The formula for children in the U.S. can be summed up in one word, I think: “harsh.” And the response we should have to this formula is “inexcusable.”
Let’s consider the U.S. formula for children:
- Corporal punishment—persists in 19 states in the U.S.
- Medication—ADHD diagnoses and medications have risen in the U.S. during the same 30-year period as the current accountability era in education.
- Grade retention—one of the most popular forms of reading policy in the U.S. is retaining children in 3rd grade based on one high-stakes testing, despite 40 years of research about the overwhelming negative impact of grade retention.
- Testing, more testing, and even more testing—over the past thirty years, U.S. schools have increased dramatically both the time spent testing, the time spent on test-prep, the funding spent on testing, the funding spent on test-prep materials, and the consequences of high-stakes testing.
- Segregation by race and class—both public schools and charter schools can be accurately described as reflecting and perpetuating the return of segregation in the U.S.
- “No excuses” schools and demands for “grit”—especially children who live in poverty are segregated in schools where their days are characterized by “no excuses” policies that include authoritarian demands on their behavior.
- Children must prove they are deserving—childhood is social Darwinism in the U.S.
If children in the U.S. can survive the gauntlet that is the national formula for children, as young adults they can look forward to crushing debt to attend college so that they can enter a nearly non-existent workforce.
But there is a caveat to this formula: The U.S. formula for children above is for “other people’s children,” that new majority in U.S. public schools and those children living in homes of the working poor, the working class, and the dwindling middle class.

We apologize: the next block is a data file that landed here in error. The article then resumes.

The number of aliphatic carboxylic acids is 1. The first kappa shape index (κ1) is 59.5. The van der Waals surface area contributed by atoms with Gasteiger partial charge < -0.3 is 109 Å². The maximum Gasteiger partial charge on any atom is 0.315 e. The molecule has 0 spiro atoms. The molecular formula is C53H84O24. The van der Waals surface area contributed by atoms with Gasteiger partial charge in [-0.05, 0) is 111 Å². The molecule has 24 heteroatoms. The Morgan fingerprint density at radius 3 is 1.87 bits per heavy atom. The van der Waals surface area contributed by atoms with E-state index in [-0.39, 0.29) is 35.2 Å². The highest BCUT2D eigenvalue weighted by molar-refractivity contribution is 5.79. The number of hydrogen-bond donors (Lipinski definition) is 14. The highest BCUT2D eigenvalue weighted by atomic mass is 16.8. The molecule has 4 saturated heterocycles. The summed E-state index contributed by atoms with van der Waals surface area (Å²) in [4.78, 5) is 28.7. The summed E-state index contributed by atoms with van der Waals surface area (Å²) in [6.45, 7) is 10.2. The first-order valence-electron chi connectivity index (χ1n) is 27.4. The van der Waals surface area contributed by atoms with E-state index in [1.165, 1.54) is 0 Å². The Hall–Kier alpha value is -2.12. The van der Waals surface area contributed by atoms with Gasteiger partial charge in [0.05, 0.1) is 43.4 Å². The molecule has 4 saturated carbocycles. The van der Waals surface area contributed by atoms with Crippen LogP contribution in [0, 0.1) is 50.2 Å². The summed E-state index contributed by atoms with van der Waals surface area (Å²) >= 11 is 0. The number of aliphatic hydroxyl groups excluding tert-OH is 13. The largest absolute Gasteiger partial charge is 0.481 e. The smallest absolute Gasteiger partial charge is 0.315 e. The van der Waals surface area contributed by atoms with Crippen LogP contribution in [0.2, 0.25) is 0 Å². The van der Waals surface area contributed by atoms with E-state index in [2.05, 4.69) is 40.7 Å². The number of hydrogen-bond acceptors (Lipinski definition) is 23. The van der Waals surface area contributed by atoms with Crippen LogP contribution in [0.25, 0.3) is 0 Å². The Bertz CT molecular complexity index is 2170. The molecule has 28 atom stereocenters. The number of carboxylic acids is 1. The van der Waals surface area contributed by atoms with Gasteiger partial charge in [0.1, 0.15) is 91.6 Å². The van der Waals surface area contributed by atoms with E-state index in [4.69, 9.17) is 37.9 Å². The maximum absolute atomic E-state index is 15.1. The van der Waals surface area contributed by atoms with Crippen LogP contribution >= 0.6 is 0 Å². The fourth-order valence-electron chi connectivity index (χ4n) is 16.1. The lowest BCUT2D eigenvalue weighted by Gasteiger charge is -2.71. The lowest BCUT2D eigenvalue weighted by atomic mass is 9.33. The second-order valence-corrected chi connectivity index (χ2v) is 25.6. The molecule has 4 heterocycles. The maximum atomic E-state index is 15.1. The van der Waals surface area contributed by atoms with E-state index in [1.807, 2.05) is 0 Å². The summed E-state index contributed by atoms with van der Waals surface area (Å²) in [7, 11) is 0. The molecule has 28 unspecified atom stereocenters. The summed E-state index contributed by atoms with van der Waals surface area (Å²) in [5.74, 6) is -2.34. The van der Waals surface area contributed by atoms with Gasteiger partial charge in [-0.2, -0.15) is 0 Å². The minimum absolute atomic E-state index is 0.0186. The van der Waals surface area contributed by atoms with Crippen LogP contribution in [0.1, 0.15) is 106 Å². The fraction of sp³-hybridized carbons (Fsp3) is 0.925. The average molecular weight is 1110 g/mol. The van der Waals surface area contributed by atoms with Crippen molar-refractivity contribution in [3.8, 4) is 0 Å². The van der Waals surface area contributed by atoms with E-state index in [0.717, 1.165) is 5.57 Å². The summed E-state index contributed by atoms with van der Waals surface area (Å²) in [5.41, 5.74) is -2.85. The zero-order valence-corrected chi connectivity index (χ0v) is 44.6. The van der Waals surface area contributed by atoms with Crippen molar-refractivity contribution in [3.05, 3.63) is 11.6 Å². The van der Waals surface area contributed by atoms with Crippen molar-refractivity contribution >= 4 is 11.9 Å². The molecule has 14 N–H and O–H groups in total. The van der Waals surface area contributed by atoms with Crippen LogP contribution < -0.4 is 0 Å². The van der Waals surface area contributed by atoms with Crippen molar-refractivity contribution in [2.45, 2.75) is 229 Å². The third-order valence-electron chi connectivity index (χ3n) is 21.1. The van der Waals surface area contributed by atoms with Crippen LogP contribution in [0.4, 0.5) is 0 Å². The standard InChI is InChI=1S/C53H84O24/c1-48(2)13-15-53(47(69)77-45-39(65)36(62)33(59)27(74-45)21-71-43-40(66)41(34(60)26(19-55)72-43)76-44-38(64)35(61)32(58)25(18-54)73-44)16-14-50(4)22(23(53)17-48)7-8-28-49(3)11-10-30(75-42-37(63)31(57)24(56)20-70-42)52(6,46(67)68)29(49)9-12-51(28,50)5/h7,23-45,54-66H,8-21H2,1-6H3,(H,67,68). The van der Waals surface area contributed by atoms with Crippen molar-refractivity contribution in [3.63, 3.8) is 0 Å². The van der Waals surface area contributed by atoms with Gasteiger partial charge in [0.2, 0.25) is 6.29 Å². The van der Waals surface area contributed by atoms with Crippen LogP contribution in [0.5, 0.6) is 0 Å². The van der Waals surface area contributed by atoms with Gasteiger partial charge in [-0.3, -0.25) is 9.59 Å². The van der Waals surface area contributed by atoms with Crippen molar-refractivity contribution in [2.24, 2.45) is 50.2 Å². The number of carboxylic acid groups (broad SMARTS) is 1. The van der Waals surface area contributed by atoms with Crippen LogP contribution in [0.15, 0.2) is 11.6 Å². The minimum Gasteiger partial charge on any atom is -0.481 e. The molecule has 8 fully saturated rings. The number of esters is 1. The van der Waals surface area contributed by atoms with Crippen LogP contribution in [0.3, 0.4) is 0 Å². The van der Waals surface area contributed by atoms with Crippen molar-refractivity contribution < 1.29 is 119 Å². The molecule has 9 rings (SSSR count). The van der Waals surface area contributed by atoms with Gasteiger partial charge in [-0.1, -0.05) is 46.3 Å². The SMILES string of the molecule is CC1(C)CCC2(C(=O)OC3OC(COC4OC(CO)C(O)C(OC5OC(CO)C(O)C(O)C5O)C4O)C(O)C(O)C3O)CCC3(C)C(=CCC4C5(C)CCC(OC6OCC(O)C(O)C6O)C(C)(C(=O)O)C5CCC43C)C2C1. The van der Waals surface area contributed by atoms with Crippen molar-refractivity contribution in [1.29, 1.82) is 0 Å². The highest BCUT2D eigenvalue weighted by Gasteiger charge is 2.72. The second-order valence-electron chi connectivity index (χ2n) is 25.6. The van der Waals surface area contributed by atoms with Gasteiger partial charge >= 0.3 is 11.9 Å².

Children of the privileged are exempt.
And what are the choices we refuse to make?
The Joseph Rowntree Foundation (UK) has released “Does money affect children’s outcomes?”—based in part on “many studies…from the US.” The key points include:
- This review identified 34 studies with strong evidence about whether money affects children’s outcomes. Children in lower-income families have worse cognitive, social-behavioural and health outcomes in part because they are poorer, not just because low income is correlated with other household and parental characteristics.
- The evidence was strongest for cognitive development and school achievement, followed by social-behavioural development. Income also affects outcomes indirectly impacting on children, including maternal mental health, parenting and home environment.
- The impact of increases in income on cognitive development appears roughly comparable with that of spending similar amounts on school or early education programmes. Increasing household income could substantially reduce differences in schooling outcomes, while also improving wider aspects of children’s well-being.
- A given sum of money makes significantly more difference to children in low-income than better-off households (but still helps better-off children).
- Money in early childhood makes most difference to cognitive outcomes, while in later childhood and adolescence it makes more difference to social and behavioural outcomes.
- Longer-term poverty affects children’s outcomes more severely than short-term poverty. Although many studies were from the US, the mechanisms through which money appears to affect children’s outcomes, including parental stress, anxiety and material deprivation, are equally relevant in the UK.
The third bullet point should not be ignored: The key to eradicating poverty and the negative consequences of poverty for children is to address poverty directly in the lives of children—money—and to address inequity directly in the education of children.
There is no either/or, then, in the education reform debate. It is imperative that we do both.
Ultimately, the U.S. formula for children is based on flawed assumptions. Before we can change that formula, we must change our views of poverty as well as people and children trapped in poverty.
Scarcity and abundance are powerful forces; in the U.S., both are allowed to exist as an ugly game of chance.
The choice of abundance for all is there to be embraced, however, if compassion and community are genuinely a part of the American character.